Golden Hill, longlisted for the Desmond Elliott Prize, is the debut fiction title written by Francis Spufford, acclaimed for his non-fiction publications. Set in 1746 New York, Spufford writes in the style of the time, which adds elegance and authenticity to the text, allowing the reader to more easily immerse themselves in the 18th century. I must say that, before Golden Hill, I read My Name is Leon, a simple story written from the perspective of a child. Therefore, it was a shock to begin Spufford’s novel and navigate through the complex description and dialogue. This extreme contrast between styles meant I struggled through the first dozen pages, but then quickly acclimated and lost myself in the beautifully illustrative prose. I particularly appreciated Spufford’s decision to break the fourth wall several times. The narrator humorously apologises for their inability to describe events such as a piquet game, creating welcome comical interludes in the tense scenes.
Spufford’s tale follows Mr. Smith, newly arrived from London, with a £1000 bill in his possession. He immediately arouses suspicion over the authenticity of the note, causing a stir among all manner of New Yorkers. Their fears are far from quelled by Smith’s refusal to disclose his purpose for being in New York or to deny insinuations that he is a fraud.
The mystique surrounding Smith is maintained throughout the novel, as the reader is kept in suspense about his past and purpose until the very end. While keeping key information that the protagonist knows from the reader can intensify the hunger to read on to solve the mystery, I eventually found the constant speculation over Smith’s authenticity tiresome, and my eagerness turned into impatience as I waited for the truth to be revealed. However, despite this, Golden Hill’s plot is far from tedious.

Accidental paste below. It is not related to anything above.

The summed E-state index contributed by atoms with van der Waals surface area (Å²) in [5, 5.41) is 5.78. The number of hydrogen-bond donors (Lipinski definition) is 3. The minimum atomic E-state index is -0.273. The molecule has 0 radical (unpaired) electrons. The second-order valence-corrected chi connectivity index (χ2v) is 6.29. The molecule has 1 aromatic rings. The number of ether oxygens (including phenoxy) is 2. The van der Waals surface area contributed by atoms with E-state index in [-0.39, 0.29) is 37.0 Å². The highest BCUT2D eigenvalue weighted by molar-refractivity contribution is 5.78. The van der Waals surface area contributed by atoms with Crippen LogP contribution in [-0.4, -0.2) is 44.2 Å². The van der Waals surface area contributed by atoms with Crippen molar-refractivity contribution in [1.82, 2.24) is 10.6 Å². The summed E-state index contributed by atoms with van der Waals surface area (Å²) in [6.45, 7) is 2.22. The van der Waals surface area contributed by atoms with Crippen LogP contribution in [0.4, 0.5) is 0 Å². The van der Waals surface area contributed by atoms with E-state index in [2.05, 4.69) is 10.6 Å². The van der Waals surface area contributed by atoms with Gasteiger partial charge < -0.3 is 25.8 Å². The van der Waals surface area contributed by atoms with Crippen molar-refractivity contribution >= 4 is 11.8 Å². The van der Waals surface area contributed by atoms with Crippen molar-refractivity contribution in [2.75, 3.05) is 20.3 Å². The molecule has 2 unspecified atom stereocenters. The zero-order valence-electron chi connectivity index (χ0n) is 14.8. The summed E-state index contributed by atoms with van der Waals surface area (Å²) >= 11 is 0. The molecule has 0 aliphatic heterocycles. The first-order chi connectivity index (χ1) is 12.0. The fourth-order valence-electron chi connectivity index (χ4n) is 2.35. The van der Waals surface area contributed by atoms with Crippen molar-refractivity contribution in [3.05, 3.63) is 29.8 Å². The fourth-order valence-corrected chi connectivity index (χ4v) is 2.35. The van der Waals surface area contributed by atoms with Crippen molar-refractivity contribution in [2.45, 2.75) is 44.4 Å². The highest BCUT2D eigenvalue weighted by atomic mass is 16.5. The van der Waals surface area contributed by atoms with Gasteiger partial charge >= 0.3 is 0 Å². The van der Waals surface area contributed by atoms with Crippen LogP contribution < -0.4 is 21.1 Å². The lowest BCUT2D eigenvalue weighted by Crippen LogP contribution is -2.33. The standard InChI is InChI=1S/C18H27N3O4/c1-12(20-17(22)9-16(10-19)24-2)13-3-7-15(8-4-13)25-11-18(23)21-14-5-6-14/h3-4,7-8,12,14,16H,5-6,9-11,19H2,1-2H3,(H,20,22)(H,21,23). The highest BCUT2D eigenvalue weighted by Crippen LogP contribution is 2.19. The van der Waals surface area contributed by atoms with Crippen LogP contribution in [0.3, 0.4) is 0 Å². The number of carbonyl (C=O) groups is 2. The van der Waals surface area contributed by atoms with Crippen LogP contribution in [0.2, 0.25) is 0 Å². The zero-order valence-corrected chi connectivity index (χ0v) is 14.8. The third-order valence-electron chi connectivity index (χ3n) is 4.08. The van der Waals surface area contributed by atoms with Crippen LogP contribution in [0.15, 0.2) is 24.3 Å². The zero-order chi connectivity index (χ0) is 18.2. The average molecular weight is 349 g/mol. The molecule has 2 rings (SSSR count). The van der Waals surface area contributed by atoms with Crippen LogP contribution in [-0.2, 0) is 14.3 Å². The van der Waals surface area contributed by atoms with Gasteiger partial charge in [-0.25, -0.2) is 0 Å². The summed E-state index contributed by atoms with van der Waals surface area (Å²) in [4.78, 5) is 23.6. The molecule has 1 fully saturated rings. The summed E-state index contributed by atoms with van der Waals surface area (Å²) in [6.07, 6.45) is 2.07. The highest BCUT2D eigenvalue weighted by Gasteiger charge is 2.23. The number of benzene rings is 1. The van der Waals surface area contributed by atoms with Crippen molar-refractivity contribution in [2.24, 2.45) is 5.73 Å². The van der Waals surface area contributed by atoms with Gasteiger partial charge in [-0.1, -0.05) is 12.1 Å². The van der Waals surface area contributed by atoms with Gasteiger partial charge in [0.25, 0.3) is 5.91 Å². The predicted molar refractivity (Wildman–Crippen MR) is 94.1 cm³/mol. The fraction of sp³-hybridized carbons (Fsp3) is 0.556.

Trouble seems to follow Smith wherever he goes; he finds himself involved in a number of dangerous altercations and in unfortunate circumstances, including a duel and a jail (‘gaol’) cell. Spufford weaves a rich narrative, interspersing these action-packed, near-death experiences with depictions of social gatherings and holiday celebrations. The glimpses into New York’s social scene introduces a host of tragic, amusing and kind-heart characters, my personal favourite being Tabitha, the banker’s daughter. Tabitha’s quick wit and sharp tongue strongly reminds me of Katherine in Shakespeare’s The Taming of the Shrew, with whom Tabitha is compared. I thoroughly enjoyed the verbal sparring matches between Tabitha and her father’s houseguests and I eagerly watched as Smith began to fall for her. Unfortunately, Spufford’s magnificent descriptive writing dominates the book, leaving me wishing a deeper exploration of the supporting characters (like Tabitha) had been included.
Nevertheless, Golden Hill is a masterpiece of language, unmatched by any modern books I have read in the last few years. It is a fascinating story full of excitement, risk, and mystery, bringing to life a New York that is nearly unrecognizable today.